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Thursday,  July 25, 2024   2:28 PM
Air Canada invests in technology that captures carbon directly from air
Air Canada has announced an investment of $6.75M into Canadian climate solutions company Carbon Engineering. (Air Canada)

Air Canada has announced an investment of $6.75 million into Canadian climate solutions company Carbon Engineering (CE), which supports the advancement of CE's Direct Air Capture (DAC) technology, which pulls carbon dioxide directly out of the air at a large, industrial scale.

Under its Climate Action Plan, Air Canada has committed to achieve net-zero GHG emissions by 2050.

To help achieve this goal, the company created a $50 million investment fund to support new technologies.

The $6.75 million being invested in CE comes from this fund and follows on an earlier announcement by Air Canada that it is investing US$5 million in Heart Aerospace, a Swedish company developing electric hybrid aircraft.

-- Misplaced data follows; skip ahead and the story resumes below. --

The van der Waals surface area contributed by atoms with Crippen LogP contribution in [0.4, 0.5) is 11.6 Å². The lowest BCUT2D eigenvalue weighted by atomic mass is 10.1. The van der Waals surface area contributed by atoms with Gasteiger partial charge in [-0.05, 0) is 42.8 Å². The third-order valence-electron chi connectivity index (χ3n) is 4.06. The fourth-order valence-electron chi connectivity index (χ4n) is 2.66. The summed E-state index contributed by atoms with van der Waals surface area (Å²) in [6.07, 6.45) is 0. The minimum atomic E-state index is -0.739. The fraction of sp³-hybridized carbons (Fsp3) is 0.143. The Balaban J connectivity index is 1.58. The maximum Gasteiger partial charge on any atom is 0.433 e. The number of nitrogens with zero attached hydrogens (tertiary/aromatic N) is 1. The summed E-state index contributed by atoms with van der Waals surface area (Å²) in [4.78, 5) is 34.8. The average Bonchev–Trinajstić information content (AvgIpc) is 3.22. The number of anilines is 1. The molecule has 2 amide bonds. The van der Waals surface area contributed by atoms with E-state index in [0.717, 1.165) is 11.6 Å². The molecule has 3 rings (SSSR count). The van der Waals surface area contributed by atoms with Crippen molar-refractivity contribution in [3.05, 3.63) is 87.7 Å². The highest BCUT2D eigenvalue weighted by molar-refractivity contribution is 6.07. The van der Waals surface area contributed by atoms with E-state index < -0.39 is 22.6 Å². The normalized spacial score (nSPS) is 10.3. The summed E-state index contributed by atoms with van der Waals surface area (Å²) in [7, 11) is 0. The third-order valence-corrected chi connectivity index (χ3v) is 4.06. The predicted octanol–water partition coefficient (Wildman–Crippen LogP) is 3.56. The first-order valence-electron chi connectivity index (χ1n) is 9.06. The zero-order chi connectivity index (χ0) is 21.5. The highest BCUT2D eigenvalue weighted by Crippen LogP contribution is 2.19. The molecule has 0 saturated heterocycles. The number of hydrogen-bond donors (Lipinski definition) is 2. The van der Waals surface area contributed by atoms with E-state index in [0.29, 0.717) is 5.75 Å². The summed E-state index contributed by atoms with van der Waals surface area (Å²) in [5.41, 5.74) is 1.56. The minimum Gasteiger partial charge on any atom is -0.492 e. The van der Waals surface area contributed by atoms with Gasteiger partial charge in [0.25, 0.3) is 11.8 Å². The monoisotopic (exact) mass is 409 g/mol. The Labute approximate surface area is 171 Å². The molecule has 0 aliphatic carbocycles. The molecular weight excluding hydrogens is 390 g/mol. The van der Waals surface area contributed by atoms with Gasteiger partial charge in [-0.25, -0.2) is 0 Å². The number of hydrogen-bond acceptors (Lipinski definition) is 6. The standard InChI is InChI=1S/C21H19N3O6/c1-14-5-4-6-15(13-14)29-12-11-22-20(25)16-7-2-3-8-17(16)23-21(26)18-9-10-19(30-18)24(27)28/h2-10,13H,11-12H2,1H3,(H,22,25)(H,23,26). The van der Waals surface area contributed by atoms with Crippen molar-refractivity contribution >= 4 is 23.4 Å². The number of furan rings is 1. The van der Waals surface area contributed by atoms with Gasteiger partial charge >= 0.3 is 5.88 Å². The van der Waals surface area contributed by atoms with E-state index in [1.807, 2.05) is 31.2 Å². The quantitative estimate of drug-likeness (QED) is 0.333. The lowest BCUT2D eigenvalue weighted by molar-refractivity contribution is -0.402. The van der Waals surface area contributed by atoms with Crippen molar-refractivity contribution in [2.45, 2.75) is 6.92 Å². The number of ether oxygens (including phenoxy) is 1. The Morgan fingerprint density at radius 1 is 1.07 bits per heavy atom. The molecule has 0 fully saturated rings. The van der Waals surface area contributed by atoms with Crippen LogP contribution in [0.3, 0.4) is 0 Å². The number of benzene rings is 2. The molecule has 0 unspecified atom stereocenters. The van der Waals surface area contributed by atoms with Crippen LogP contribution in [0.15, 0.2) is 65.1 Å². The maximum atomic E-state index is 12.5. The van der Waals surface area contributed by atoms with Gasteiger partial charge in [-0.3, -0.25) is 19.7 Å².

"We remain focused on seeking innovative, long-term, sustainable GHG emissions reduction solutions for aviation, and carbon capture is one we have outlined in our strategy to achieving net-zero GHG emissions by 2050. Last year, we became the first Canadian airline to sign an MOU with CE to explore carbon capture scalability and other initiatives for our industry. We are proud to invest in CE to further advance new, transformational technologies towards carbon removal commercially," said Michael Rousseau, president and CEO at Air Canada, on Thursday (Nov. 17).

The new technology by CE uses large fans to pull in air and then, through a series of processes, extracts the CO2 while returning the other air components to the environment.

The captured CO2 can be used to reduce aviation emissions by producing sustainable aviation fuels (SAF) that can be drop-in compatible with aircraft.

The captured CO2 can also be safely and durably stored in geologic reservoirs to provide carbon dioxide removals that can used to offset GHG emissions.

For more on Air Canada's environmental and sustainability programs, click here

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